On March 19, The Wall Street Transcript interviewed Michael D. Smith, CFA, Restaurant Analyst at Oppenheimer & Co. Inc. Key excerpts, including his favorite sector picks, follow:
TWST: Who is at the top of that list?
TWST: What's the story on BJ's? It's not a household name.
Mr. Smith: I think BJ's had 55 units at the end of last year. They have a high return concept, and they get there because they have extra day parts. It tends to surprise people because it is just a pretty nice restaurant that sells their own beer. Of course, they make a pretty high quality deep-dish pizza and they have a menu that has probably 100 other items on it. They have a management team that is partially composed of people who came from Cheesecake Factory. So to a certain degree, the management team has been here and done this before, and they are starting to exploit out of the Southeast. They do have four stores in Texas, but other than that, it's basically California, Nevada, Arizona and Oregon. They opened a store in Tampa, and two more are scheduled in Florida this year and there will be a couple in Ohio. So they are starting to show their geographic legs, and there is no reason why they wouldn't be successful in these other markets. There's almost a whole virgin United States to expand into with the money and with the management team. I think it could have 25% to 30% growth for the foreseeable future.
TWST: Whom were they competing with? Where are they getting market share from?
Mr. Smith: Everybody. The target market is going to be the same people who use Chili's and Applebee's, because their average check is around $11 or $12, although they get that by having a number of people who will split a pizza. But they are not an expensive restaurant, and it's a higher quality experience because of a 7,500 square-foot box with 20- to 30-foot ceilings and large TVs. It's a different experience from what you get at some of the older types of concepts at the same price.
TWST: The other one you mentioned was McCormick & Schmick's.
Mr. Smith: Yes. It's upscale casual, which is a less competitive segment of the market. The competition for upscale fish houses tends to be primarily small locally owned operators, and McCormick & Schmick's, relative to the other companies we talked about, is a small system with about 67 units. They do a really good job with their fish. For two years in a row, they've been Consumer Reports choice for the number one seafood value proposition in America. They do a pretty good job, and they are the biggest in that particular segment. The business plan was designed to grow their earnings at around 20%, yet 2007 is expected to be a remarkably good year for them. They made the acquisition of a Canadian company with five units, which is going to be accretive to earnings. It looks a whole lot like McCormick & Schmick's probably modeled it after themselves, so you've got that going for them. They are opening 11 units, which is a continuation of their business plan to increase their numbered units 13% to 15%. They tend to almost always achieve positive comps of around 2% or 3% - they were 3% last year. Most of that was traffic. You've got some margin expansion coming through this year, and it's coming through for odd reasons. One, you had the higher prices for fin fish last year. You won't see that in the cost of goods sold, because they print their menu twice a day - they are protective of their margins. Their pricing levels might be a little bit lower, just because the fin fish will be normalized. They are moving into more and more tip credit states, so you have labor as a percentage of sales, and that will probably improve a little bit. According to them, anything over 1.7% comps allows them to leverage some of their fixed costs. So they've got it all going for them, and this is going to be a decent year.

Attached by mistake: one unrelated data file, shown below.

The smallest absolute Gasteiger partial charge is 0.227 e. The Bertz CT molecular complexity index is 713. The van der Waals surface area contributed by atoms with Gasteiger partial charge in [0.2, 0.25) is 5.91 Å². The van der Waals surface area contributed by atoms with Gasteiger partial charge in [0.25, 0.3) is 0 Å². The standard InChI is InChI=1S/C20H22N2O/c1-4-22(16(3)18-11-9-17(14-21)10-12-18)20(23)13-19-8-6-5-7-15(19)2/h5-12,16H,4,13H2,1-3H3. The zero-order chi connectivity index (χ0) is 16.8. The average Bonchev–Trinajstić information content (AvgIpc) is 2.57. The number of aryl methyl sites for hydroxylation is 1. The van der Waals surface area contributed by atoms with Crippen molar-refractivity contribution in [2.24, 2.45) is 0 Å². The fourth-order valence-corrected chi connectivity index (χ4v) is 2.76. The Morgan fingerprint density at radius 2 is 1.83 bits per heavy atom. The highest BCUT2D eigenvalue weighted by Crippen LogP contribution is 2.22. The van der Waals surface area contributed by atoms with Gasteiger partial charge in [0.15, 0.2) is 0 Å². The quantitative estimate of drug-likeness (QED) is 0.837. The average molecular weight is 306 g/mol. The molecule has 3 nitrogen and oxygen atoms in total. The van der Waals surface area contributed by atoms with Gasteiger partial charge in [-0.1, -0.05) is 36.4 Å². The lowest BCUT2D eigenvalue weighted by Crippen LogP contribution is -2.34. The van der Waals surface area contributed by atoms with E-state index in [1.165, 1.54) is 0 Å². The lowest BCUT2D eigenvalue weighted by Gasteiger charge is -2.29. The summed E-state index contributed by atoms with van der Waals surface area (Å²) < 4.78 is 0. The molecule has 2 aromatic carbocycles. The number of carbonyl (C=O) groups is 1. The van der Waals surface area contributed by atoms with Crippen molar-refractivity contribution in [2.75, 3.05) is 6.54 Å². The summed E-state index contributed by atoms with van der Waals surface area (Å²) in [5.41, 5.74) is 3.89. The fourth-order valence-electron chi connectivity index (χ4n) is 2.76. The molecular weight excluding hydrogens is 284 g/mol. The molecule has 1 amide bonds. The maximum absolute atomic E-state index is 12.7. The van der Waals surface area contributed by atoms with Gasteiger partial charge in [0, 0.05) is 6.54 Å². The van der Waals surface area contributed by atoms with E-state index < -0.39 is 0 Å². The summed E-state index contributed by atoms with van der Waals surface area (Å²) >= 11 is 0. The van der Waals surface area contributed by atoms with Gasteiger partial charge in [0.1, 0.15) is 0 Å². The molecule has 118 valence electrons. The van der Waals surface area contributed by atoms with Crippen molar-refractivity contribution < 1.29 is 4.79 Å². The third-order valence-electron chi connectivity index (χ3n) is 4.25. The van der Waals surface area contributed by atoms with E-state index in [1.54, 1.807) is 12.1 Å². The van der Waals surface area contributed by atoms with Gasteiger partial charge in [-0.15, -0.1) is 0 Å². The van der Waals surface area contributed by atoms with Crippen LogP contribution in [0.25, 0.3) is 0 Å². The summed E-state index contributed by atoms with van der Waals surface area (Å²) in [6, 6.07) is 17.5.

TWST: Given their success, are they seeing more competition in the fish restaurant space?
Mr. Smith: We are seeing more competition trying to execute in the fish space. We've got OSI Partners (OSI), which has two concepts - Bone Fish Grill and Blue Coral. They seem to be bracketing McCormick & Schmick's, and the average check is probably $60 or $70. You've got Bone Fish with an average check of $25. But is there competition? Sure. Will there be more? Sure. Will they be able to survive? They are fairly likely to remain a leader of the group.
TWST: If all this takeover and leveraged buyout activity goes away, is that going to push multiples back down?
Mr. Smith: They are not out of the range, so I don't know the answer to that question, but it would probably make some of the companies trade more on their fundamentals. For instance, Applebee's is probably trading 15% or 20% higher than it would be, based upon the company having trouble hitting earnings estimates with traffic down 5%. So yes, some of them will go down and some of them might stay where they are.